Map illustrating the location of Kapi (black star) relative to modern (dark green) and historical (light green) populations of lesser apes and the approximate distribution of early fossil apes in East Africa (blue triangles). Green triangles mark the location of previously discovered fossil hylobatids Bunopithecus and Yuanmoupithecus. Note that Kapi ramnagarensis is millions of years older than any previously known fossil hylobatid and found in a geographic region intermediate between earlier apes in Africa and other known hylobatids in East Asia. Illustration by Luci Betti-Nash.

In addition to determining that the new ape represents the earliest known fossil gibbon, the age of the fossil, around 13 million years old, is contemporaneous with well-known great ape fossils, providing evidence that the migration of great apes, including orangutan ancestors, and lesser apes from Africa to Asia happened around the same time and through the same places.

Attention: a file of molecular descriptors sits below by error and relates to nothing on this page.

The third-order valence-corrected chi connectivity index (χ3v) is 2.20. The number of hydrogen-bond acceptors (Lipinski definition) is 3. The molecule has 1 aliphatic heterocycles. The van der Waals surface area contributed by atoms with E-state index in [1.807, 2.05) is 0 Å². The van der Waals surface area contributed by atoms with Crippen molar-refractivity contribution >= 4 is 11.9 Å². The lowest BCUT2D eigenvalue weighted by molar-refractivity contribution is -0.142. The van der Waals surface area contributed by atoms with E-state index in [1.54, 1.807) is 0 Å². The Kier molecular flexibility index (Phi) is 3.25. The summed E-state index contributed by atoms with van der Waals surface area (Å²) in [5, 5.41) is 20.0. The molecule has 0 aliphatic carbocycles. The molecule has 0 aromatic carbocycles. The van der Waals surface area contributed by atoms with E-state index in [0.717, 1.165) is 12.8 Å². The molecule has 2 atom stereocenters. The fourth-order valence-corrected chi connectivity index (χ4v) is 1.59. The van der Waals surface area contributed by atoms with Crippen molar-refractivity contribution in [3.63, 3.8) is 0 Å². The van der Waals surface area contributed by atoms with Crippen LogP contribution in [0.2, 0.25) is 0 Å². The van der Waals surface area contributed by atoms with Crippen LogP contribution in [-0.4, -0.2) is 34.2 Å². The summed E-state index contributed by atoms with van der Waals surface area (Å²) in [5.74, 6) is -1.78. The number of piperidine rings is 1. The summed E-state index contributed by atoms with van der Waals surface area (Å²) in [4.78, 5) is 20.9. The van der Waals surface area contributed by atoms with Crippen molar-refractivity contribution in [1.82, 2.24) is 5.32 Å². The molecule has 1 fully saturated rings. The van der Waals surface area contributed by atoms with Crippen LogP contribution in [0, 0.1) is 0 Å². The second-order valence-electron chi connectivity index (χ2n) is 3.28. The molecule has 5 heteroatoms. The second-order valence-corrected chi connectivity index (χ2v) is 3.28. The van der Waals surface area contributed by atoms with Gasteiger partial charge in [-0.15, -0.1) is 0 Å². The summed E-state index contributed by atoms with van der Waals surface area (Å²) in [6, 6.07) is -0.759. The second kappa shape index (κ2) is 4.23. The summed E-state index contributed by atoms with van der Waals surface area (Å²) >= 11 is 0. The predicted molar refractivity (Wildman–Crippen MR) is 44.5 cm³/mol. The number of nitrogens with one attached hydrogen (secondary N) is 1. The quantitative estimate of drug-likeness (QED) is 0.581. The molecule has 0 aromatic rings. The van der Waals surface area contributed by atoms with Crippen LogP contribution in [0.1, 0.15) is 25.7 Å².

“I found the biogeographic component to be really interesting,” said Chris Campisano. “Today, gibbons and orangutans can both be found in Sumatra and Borneo in Southeast Asia, and the oldest fossil apes are from Africa. Knowing that gibbon and orangutan ancestors existed in the same spot together in northern India 13 million years ago, and may have a similar migration history across Asia, is pretty cool.”

The research team plans to continue research at Ramnagar, having recently received a grant from the National Science Foundation to continue their ongoing search for ape fossils.